The report’s findings provide further evidence in support of civil society’s critique of the Bank’s “Maximising Finance for Development” (MFD) strategy – which some within civil society have taken to calling “Minimising Finance for Development” (see Observer Summer 2017). It raises important questions about the developmental logic and consequences of the Bank’s increasing reliance on the IFC to effectively ‘leverage private sector’ investment to support its development mandate.
The IEG noted that, “Development outcome ratings for IFC investment projects continued a downward trend” started in 2008, stressing that “only half the projects evaluated” for the current report “were rated mostly successful or better.” The report was particularly damning for the MFD agenda, which relies on IFC work ‘upstream’ through its Advisory Services, where “the decline in development effectiveness rating was even sharper than for IFC Investment Services projects,” with projects rated mostly successful or better for development effectiveness falling “to 49 percent in FY14–16.” The IEG stressed that “this is the lowest positive development effectiveness rating registered since IEG first started reviewing IFC Advisory Services projects in 2008.” Equally concerning, the report noted that, the “IFC typically engages in projects at the stage leading up to the transaction rather than the early design stage; this means that IFC is less able than the World Bank to influence the design of projects it finances.” This contradicts IFC’s often-repeated justification that, whatever the challenges faced in terms of project implementation, it continues to play an important role in changing private sector behaviour so that it is more closely in line with development objectives.
Inside the ‘Solutions’ Bank’s echo chamber
Perhaps the most troublesome of the IEG’s findings relates to the unwillingness of the ‘Solutions Bank’, as the WBG markets itself, to engage with, learn from and adapt the implementation of its activities to robust critique. The report noted that while management is only required to report on the IEG recommendations to which it has agreed, after four years “Only 52 per cent of the recommendations have been implemented to a high or complete degree.” Considering management action plans that respond to IEG recommendations, the report also noted that, “action plans are not discussed by CODE [the Bank’s Development Committee] or Board members, and IEG acceptance of action plans is not required”, continuing that “the risk exists that IEG recommendations remain underaddressed even when action plans are fully implemented.”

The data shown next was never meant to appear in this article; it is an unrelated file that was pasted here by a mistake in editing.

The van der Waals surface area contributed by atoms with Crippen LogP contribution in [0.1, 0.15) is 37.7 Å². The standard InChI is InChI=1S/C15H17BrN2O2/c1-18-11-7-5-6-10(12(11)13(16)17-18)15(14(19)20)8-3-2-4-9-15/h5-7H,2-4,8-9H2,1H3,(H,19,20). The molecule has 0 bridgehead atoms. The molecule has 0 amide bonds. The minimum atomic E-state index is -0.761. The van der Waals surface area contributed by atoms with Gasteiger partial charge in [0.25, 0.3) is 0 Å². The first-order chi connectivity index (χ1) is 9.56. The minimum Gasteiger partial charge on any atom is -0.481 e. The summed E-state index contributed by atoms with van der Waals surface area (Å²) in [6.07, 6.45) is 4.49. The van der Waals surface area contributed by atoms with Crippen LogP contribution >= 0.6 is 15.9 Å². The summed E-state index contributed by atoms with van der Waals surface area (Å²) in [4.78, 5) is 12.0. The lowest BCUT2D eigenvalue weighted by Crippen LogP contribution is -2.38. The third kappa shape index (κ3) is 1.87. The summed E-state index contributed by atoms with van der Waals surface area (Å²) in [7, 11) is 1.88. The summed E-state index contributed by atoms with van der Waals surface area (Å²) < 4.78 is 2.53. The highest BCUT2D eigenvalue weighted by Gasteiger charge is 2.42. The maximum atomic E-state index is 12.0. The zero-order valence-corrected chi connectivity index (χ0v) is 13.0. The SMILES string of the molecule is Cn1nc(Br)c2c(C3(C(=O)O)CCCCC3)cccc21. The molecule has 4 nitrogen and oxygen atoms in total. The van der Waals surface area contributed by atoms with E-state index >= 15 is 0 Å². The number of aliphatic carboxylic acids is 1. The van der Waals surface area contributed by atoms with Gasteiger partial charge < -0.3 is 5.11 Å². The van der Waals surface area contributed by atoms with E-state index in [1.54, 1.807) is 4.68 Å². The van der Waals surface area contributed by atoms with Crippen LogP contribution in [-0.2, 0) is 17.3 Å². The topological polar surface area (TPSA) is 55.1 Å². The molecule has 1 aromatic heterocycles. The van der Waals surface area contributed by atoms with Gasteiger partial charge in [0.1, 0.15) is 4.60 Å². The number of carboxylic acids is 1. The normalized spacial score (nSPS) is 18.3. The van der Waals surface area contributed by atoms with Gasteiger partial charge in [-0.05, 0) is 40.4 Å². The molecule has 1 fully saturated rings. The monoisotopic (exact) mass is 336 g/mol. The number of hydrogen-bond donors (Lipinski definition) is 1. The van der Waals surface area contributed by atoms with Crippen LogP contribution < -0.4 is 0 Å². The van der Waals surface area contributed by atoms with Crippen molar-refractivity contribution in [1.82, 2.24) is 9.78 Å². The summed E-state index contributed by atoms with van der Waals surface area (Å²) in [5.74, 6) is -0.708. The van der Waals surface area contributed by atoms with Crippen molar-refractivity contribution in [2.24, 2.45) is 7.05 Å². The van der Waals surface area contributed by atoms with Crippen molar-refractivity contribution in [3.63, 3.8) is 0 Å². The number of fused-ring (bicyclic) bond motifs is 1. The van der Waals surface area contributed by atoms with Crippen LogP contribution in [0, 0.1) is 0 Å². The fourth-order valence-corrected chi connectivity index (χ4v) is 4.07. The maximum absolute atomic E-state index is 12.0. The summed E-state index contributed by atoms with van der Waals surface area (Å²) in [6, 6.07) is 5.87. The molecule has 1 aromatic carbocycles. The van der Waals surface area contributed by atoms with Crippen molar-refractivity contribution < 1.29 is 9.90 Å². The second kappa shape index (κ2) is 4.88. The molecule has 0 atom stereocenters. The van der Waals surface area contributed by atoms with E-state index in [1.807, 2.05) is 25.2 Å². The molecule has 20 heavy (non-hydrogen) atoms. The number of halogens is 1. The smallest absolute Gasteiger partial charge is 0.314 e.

It seems from the IEG report that trends highlighted in the 2006 Evaluation of World Bank Research, 1998 – 2005 led by Angus Deaton about the nature of the Bank’s self-referential approach to research and learning remain sadly apt. The IEG’s conclusion that the Bank’s organisational environment may not make the institution well-suited to engaging with outside critique echoes that of the Deaton report, which noted that “a high proportion” of the citations in a significant number of Bank papers “are to other Bank papers, many of them unpublished. In some cases … the degree of self-reference rises almost to the level of parody.”
While the IEG report did not assess the degree to which Bank policy recommendations are based on robust analysis and data, it raised questions about evidence, data and monitoring and evaluation that are sadly consistent with the thrust of the Deaton report findings, which underscored that in many cases policy conclusions in Bank papers “are rarely well based on the preceding analysis.” The unwillingness of Bank management to change its position when faced with the lack of robust evidence in support of its policy recommendations can also be seen in its continued use of the country ratings in its Doing Business Report, despite the recommendations of a 2008 internal evaluation and extensive civil society and academic criticism (see Observer Winter 2017-2018). The substance of the Bank’s upcoming World Development Report on the Changing Nature of Work and reluctance to consult with critics further highlight the relevance of the IEG’s findings (see Observer Summer 2018).
The findings should raise alarms among the Bank’s shareholders, who have just recently agreed a significant capital increase to support a “bigger and better” Bank.